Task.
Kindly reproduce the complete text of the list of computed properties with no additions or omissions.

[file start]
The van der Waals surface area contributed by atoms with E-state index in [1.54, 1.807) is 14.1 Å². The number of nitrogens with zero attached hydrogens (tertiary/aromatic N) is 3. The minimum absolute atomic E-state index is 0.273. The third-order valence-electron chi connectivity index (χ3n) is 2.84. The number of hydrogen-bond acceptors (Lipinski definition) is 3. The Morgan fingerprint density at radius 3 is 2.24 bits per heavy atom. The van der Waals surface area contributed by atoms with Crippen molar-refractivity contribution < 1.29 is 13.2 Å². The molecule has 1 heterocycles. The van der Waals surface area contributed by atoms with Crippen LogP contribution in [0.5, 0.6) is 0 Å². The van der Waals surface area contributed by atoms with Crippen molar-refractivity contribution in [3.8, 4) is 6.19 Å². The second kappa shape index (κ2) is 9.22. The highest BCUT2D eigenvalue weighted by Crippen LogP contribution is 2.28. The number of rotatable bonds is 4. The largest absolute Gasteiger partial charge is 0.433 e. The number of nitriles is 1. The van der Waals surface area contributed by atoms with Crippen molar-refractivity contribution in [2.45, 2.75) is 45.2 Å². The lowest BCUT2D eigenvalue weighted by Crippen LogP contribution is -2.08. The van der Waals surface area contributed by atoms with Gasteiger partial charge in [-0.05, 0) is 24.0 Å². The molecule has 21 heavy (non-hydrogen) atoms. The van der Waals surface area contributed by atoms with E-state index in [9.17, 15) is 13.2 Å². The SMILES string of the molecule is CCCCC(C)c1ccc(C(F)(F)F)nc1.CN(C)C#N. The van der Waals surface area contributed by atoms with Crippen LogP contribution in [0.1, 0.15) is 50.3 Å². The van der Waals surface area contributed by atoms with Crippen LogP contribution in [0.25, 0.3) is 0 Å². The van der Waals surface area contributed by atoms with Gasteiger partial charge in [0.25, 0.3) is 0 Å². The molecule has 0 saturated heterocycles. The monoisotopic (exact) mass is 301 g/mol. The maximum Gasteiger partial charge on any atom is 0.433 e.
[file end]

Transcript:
The van der Waals surface area contributed by atoms with E-state index in [1.54, 1.807) is 14.1 Å². The number of nitrogens with zero attached hydrogens (tertiary/aromatic N) is 3. The minimum absolute atomic E-state index is 0.273. The third-order valence-electron chi connectivity index (χ3n) is 2.84. The number of hydrogen-bond acceptors (Lipinski definition) is 3. The Morgan fingerprint density at radius 3 is 2.24 bits per heavy atom. The van der Waals surface area contributed by atoms with Crippen molar-refractivity contribution < 1.29 is 13.2 Å². The molecule has 1 heterocycles. The van der Waals surface area contributed by atoms with Crippen LogP contribution in [0.5, 0.6) is 0 Å². The van der Waals surface area contributed by atoms with Crippen molar-refractivity contribution in [3.8, 4) is 6.19 Å². The second kappa shape index (κ2) is 9.22. The highest BCUT2D eigenvalue weighted by Crippen LogP contribution is 2.28. The number of rotatable bonds is 4. The largest absolute Gasteiger partial charge is 0.433 e. The number of nitriles is 1. The van der Waals surface area contributed by atoms with Crippen molar-refractivity contribution in [2.45, 2.75) is 45.2 Å². The lowest BCUT2D eigenvalue weighted by Crippen LogP contribution is -2.08. The van der Waals surface area contributed by atoms with Gasteiger partial charge in [-0.05, 0) is 24.0 Å². The molecule has 21 heavy (non-hydrogen) atoms. The van der Waals surface area contributed by atoms with E-state index in [9.17, 15) is 13.2 Å². The SMILES string of the molecule is CCCCC(C)c1ccc(C(F)(F)F)nc1.CN(C)C#N. The van der Waals surface area contributed by atoms with Crippen LogP contribution in [0.1, 0.15) is 50.3 Å². The van der Waals surface area contributed by atoms with Crippen LogP contribution in [0.25, 0.3) is 0 Å². The van der Waals surface area contributed by atoms with Gasteiger partial charge in [0.25, 0.3) is 0 Å². The molecule has 0 saturated heterocycles. The monoisotopic (exact) mass is 301 g/mol. The maximum Gasteiger partial charge on any atom is 0.433 e.